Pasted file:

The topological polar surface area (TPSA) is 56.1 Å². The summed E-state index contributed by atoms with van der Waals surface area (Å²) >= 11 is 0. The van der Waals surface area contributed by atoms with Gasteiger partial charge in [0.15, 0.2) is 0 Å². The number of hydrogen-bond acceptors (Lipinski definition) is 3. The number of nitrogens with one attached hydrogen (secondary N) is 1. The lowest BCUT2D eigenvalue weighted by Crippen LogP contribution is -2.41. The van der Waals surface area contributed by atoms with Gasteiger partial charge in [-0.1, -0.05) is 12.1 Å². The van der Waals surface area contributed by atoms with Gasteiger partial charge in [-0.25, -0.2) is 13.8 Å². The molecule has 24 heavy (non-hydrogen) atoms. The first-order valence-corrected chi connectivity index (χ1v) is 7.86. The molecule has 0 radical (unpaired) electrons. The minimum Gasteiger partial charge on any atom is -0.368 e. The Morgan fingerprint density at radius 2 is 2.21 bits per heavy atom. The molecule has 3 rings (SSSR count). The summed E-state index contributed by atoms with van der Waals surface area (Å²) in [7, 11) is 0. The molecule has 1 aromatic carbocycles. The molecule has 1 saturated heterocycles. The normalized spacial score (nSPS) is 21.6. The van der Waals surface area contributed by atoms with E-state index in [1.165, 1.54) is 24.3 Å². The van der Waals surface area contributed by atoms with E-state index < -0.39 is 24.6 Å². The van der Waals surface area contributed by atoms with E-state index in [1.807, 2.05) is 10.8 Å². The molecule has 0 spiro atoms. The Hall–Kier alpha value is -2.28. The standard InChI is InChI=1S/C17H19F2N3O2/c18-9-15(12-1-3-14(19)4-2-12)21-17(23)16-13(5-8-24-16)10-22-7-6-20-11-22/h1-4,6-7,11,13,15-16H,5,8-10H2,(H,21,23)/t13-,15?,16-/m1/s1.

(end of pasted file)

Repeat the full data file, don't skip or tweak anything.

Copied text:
The topological polar surface area (TPSA) is 56.1 Å². The summed E-state index contributed by atoms with van der Waals surface area (Å²) >= 11 is 0. The van der Waals surface area contributed by atoms with Gasteiger partial charge in [0.15, 0.2) is 0 Å². The number of hydrogen-bond acceptors (Lipinski definition) is 3. The number of nitrogens with one attached hydrogen (secondary N) is 1. The lowest BCUT2D eigenvalue weighted by Crippen LogP contribution is -2.41. The van der Waals surface area contributed by atoms with Gasteiger partial charge in [-0.1, -0.05) is 12.1 Å². The van der Waals surface area contributed by atoms with Gasteiger partial charge in [-0.25, -0.2) is 13.8 Å². The molecule has 24 heavy (non-hydrogen) atoms. The first-order valence-corrected chi connectivity index (χ1v) is 7.86. The molecule has 0 radical (unpaired) electrons. The minimum Gasteiger partial charge on any atom is -0.368 e. The Morgan fingerprint density at radius 2 is 2.21 bits per heavy atom. The molecule has 3 rings (SSSR count). The summed E-state index contributed by atoms with van der Waals surface area (Å²) in [7, 11) is 0. The molecule has 1 aromatic carbocycles. The molecule has 1 saturated heterocycles. The normalized spacial score (nSPS) is 21.6. The van der Waals surface area contributed by atoms with E-state index in [1.165, 1.54) is 24.3 Å². The van der Waals surface area contributed by atoms with E-state index < -0.39 is 24.6 Å². The van der Waals surface area contributed by atoms with E-state index in [1.807, 2.05) is 10.8 Å². The molecule has 0 spiro atoms. The Hall–Kier alpha value is -2.28. The standard InChI is InChI=1S/C17H19F2N3O2/c18-9-15(12-1-3-14(19)4-2-12)21-17(23)16-13(5-8-24-16)10-22-7-6-20-11-22/h1-4,6-7,11,13,15-16H,5,8-10H2,(H,21,23)/t13-,15?,16-/m1/s1.